Restaurant owners stick to the rules, dread closure

STATEN ISLAND, N.Y. — Thinking of paying your check at the bar on Staten Island? Don’t even bother. In the new COVID-19 era it’s illegal to sit or even stand near that section of the restaurant. In fact owners so dread closure by city or state officials that they’re sticklers […]

STATEN ISLAND, N.Y. — Thinking of paying your check at the bar on Staten Island? Don’t even bother. In the new COVID-19 era it’s illegal to sit or even stand near that section of the restaurant. In fact owners so dread closure by city or state officials that they’re sticklers for the rules, especially in light of Mayor Bill de Blasio’s Sunday announcement. He proposed closing non-essential businesses, dining at restaurants and schools in nine zip codes in Brooklyn and Queens with high positivity rates.

Exorbitant fines, liquor license suspensions, repeat visits from state and city inspectors, and, worse, outright shutting down of indoor dining has scared most proprietors straight.

Lisa McFarland of O’Henry’s Publick House quipped, “I feel like the COVID police.” She’s stern about the masks with employees and as patrons stand up to use the restroom.

Even in the kitchen rules are strictly enforced.

“It gets very hot over a 400 degree grill. It is difficult. But they do wear them,” said McFarland, who admitted the face coverings could be suffocating in the heat.

When the mayor delivered news that dining indoors was in jeopardy, restaurant owners like herself collectively groaned at the idea of closure.

“If they shut everything down again I don’t think most of the restaurants will survive. We’ve been shut down so long everyone’s just trying to dig out of the hole after the last several months,” said McFarland, adding, “The bills just didn’t go away.”

If someone tries to watch the ball game by getting a little closer to the bar area, McFarland says she’ll guide them back to their seat. She said with a laugh that she’ll tell the guest, “No! Go, sit on the bench,” referring to the pew seating that lines one side of the restaurant.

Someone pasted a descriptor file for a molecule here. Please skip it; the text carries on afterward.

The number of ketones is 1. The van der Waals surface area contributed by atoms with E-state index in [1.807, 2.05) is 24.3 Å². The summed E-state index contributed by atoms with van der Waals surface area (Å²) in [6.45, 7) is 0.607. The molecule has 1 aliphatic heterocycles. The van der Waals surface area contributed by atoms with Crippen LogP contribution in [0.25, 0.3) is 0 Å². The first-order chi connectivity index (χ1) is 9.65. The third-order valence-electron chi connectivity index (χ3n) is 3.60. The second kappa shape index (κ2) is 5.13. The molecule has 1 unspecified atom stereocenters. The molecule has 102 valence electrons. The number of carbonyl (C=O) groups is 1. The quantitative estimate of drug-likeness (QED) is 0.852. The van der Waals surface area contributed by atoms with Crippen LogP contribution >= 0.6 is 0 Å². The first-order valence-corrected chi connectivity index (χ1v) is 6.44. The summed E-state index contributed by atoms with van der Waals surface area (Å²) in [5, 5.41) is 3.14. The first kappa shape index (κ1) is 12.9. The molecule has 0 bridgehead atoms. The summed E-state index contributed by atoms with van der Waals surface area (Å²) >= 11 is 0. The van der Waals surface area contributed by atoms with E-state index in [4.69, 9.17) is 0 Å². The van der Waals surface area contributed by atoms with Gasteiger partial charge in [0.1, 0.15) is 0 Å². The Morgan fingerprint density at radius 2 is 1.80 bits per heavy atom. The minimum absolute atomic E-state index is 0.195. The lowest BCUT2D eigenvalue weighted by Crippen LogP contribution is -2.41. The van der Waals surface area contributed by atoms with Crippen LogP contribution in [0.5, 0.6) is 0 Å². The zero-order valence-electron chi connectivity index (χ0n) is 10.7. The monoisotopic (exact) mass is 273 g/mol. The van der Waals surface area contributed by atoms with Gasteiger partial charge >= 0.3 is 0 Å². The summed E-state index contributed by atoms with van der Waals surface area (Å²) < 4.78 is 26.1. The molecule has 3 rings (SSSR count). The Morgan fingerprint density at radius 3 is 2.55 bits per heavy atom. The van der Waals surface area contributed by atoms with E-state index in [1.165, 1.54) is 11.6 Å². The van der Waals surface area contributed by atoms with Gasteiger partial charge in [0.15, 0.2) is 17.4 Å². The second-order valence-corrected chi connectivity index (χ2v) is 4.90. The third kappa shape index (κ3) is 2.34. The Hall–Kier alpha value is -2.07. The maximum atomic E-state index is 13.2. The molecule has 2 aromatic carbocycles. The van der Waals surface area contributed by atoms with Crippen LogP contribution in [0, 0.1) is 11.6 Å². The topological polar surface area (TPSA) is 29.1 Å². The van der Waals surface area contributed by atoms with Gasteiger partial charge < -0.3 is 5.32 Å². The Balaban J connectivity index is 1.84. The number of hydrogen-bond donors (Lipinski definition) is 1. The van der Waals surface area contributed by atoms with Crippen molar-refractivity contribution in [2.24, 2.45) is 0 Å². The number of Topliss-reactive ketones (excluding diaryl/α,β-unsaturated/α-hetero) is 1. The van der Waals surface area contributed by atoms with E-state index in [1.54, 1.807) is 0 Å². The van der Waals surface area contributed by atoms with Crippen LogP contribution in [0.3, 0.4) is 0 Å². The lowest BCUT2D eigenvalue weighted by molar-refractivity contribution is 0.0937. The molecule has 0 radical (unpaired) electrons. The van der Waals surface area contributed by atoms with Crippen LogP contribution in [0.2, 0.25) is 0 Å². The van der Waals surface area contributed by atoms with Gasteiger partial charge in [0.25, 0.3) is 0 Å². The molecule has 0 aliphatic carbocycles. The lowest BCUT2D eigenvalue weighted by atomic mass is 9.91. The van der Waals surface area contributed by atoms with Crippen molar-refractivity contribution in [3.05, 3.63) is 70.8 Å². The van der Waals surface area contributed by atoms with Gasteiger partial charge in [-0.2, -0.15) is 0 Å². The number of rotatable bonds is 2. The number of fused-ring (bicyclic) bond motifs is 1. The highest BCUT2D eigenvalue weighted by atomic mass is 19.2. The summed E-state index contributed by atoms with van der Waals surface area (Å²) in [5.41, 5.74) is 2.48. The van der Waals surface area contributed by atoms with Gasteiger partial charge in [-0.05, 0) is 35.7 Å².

She said, “You just don’t know. It’s not worth it.”

STEPS TO SHOW COMPLIANCE

While the Department of Health has relaxed its inspection process with a more educational approach to routine visits, the focus has been compliance with social distancing and sanitation. Meticulous records now must be kept on staff and customers with log books detailing temperatures, contact information and bathroom cleanings. And proprietors must now pay mind to ventilation and air filtration details as this is part of curbing the spread of COVID-19.

Because of a “practice run” with outdoor dining since June 22, a hostess at an East Shore restaurant said it’s become second nature to remind mobile guests to “mask up” while anywhere on the premises.

“I have no problem telling customers to put the damned mask on because I’m not going to be the one who’s going to lose our liquor license!” she said.

Pedro Canello at Il Sogno in Annadale also is firm on face coverings. Even when sitting by himself in the restaurant he keeps it on. He’s sincerely concerned about the spread of the virus and will do anything to ensure his dining room can stay open.

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Prominent signage at Jody’s reminds of wearing masks. (Staten Island Advance/Pamela Silvestri)

Some restaurants have gone a few steps further to ensure not only compliance but to send a message to staff and patrons that the restaurant is a safe place in which to eat. Jody’s in West Brighton uses disposable drink-ware and prominent signage to remind of face coverings. Next door, Mar Mar uses UV lights to help sanitize the dining room. The ground outside the restaurant has been spray-painted to indicate where tables should be placed for six feet of distance between them. It’s insurance that the staff is setting up each day consistently within the six-foot mandates.

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Mar Mar spray-painted the street to ensure tables are properly, consistently spaced apart when the staff sets up in the morning. (Staten Island Advance/Pamela Silvestri)

Rob DeLuca at DeLuca’s Italian Restaurant in Tottenville installed hand sanitizers in his bathrooms. It’s the law now, but says he’s also being mindful of the guests.

“Whatever I have to do to keep them coming and keep them safe I’m going to do,” he said.

Pamela Silvestri is Advance Food Editor. She can be reached at [email protected].

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